Crosstown Bomber

There has always been something ethereal about EARTHGANG.

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Buzzing off the success of their impressive debut mixtape, Shallow Graves For Toys, the Atlanta duo's 2015 follow-up, Stray's With Rabies, glued itself to the back of rap's subconscious. It was easy to draw comparisons to OutKast and The Pharcyde, and, thematically, the duo brought a unique and unsettling exploration of the culture of the outer fringes of Atlanta. "Your mind still kinda childish, but you pushin' 6 feet, so mommy's daddy put the shotty to your face at 16," Doctor Dot warbles on "A.W.O.L." as he describes his mom's boyfriend putting a loaded shotgun in his face at 16.

Alternating between stark observations ("I been around killas and good n***** who live independent, the only difference is the depth of your vision") and spoken word poetry ("I'm America's freaky little fantasy, I'm society's dirty obsession, cuz my eyes seeing what the world can't"), EARTHGANG was of a different breed in the over-saturated Atlanta rap scene. Their work caught the attention of J. Cole, who quickly signed them to his astute Dreamville label in 2017 before plastering them all over Revenge of The Dreamers III. The vocal flourishes of Johnny Venus brought diaphanous energy to everything he touched, while Doctor Dot served as the equalizer—with his vibrato and delivery being more in line with an Atlanta hip-hop purist—and perfectly contrasting Venus's unwavering experimentation. Then, their steady momentum suddenly exploded, EARTHGANG became one of 2019's most lauded duos, and their debut, Mirrorland, was one of rap's most highly anticipated fall releases.

"3 a.m. the only time that I can hear myself think," Doctor Dot raps on "This Side." "Why is every waking moment feeling more like a dream?" Mirrorland shows the duo in complete disbelief. They're famous now, at least by rap standards, but does that make them sellouts? "Sometimes I get overwhelmed," Venus admits earlier on "This Side." "I'm in, in over my head, put my life online for sale." Mirrorland, which was inspired by The Wiz, describes the journey to find creative authenticity in the age of quick fame via Tik Tok and streaming. "I got wants, I got needs, I got PTSD," Doctor Dot says almost hysterically on "Avenue." "I got suicidal thoughts beneath these masked fantasies."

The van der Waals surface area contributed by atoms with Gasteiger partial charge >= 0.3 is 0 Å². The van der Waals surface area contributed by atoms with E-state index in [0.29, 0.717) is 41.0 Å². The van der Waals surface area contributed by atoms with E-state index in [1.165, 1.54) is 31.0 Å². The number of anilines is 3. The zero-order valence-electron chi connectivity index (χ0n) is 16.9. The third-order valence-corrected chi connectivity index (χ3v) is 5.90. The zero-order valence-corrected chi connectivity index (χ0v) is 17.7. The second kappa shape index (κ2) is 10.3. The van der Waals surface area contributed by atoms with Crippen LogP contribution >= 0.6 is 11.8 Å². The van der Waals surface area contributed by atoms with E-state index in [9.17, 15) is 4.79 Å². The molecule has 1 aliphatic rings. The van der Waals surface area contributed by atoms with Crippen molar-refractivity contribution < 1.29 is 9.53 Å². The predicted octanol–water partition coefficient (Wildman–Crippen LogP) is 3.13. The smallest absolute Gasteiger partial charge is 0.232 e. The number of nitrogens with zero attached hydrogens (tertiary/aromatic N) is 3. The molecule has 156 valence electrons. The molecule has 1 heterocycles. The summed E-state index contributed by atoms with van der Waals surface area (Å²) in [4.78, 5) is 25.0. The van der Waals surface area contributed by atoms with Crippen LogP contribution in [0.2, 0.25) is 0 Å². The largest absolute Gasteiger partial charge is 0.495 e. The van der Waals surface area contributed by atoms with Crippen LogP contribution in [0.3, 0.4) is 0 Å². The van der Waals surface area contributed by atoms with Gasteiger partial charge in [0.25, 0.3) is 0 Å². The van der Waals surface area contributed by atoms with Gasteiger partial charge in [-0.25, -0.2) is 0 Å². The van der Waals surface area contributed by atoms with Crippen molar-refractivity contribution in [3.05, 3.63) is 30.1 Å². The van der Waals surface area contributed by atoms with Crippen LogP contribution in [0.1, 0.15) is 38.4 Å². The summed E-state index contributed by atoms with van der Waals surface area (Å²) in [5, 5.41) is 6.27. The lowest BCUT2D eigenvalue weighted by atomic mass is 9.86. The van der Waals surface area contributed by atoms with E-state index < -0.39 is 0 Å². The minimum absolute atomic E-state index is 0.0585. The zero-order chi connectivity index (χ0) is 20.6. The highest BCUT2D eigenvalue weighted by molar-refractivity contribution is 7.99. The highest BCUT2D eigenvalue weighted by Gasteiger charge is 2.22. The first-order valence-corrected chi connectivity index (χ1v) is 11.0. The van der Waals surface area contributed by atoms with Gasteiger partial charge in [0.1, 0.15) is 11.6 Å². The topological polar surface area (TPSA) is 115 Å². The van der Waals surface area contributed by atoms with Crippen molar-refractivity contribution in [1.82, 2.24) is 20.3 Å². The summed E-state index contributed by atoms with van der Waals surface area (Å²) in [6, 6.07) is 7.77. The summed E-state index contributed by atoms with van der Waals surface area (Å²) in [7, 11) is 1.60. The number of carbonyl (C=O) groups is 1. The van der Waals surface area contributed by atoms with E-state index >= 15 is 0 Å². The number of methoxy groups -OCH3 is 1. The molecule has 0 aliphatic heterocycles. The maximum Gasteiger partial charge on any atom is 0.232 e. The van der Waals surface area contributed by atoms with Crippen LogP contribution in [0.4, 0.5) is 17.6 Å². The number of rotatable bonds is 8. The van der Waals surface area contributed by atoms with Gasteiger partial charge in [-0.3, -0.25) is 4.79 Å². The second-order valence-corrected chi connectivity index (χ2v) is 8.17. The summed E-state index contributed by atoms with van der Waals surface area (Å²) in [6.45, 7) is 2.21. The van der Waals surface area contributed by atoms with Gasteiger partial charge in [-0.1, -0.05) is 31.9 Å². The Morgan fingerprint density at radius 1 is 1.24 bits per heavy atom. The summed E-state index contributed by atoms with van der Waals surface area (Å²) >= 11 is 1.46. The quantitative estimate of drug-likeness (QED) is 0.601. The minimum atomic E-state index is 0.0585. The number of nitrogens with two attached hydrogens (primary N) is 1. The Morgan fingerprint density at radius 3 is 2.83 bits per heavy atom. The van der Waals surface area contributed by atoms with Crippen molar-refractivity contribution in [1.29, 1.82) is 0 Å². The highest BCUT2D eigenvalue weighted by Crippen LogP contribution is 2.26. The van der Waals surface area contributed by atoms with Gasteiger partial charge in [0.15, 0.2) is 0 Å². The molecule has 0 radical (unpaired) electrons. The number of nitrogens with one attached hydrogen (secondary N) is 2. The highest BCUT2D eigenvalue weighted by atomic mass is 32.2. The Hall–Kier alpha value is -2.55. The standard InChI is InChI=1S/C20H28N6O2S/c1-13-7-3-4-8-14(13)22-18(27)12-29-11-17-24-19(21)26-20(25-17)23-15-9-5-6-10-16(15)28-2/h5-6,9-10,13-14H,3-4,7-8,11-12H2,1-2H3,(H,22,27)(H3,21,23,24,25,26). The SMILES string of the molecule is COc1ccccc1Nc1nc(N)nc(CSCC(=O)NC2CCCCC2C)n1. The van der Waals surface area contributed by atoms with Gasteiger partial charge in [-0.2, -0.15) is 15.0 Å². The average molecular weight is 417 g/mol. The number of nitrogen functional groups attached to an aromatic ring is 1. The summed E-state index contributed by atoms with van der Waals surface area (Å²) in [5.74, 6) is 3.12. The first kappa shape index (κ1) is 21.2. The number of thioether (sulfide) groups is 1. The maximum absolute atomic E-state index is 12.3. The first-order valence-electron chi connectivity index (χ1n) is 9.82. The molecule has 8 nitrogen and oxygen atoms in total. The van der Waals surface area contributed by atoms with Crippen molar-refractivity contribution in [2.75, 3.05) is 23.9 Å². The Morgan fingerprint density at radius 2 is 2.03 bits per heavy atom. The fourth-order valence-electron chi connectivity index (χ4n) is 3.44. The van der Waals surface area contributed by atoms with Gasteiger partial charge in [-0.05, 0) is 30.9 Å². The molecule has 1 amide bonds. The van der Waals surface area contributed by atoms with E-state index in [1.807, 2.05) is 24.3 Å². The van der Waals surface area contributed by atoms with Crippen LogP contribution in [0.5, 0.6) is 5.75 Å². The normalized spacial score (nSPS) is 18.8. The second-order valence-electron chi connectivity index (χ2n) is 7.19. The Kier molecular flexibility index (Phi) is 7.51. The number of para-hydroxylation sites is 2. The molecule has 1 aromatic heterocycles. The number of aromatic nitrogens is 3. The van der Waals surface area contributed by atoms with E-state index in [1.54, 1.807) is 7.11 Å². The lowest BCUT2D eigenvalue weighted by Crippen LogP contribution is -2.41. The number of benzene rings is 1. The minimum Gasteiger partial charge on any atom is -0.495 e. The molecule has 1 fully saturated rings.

"How's your mental? How do you cope with what you been through?" a lover asks Doctor Dot on "Top Down," to which he has no answer. Yet EARTHGANG is happy to share their faults with us. They view their indiscretions as strengths, not weaknesses. "Cause I'm lost don't mean you found," Venus reminds the skeptics on "LaLa Challenge." The duo is no doubt caught in a crisis of faith, with the album title itself indicative of a state of reflection. How can you maintain your humility and creative independence without losing yourself to fame? "I pray for the hunger to be permanent, no matter what that make" Doctor Dot raps on "Swivel." The appeal of EARTHGANG will forever be their authenticity. Now they just need to figure out where to take it.

Mirrorland

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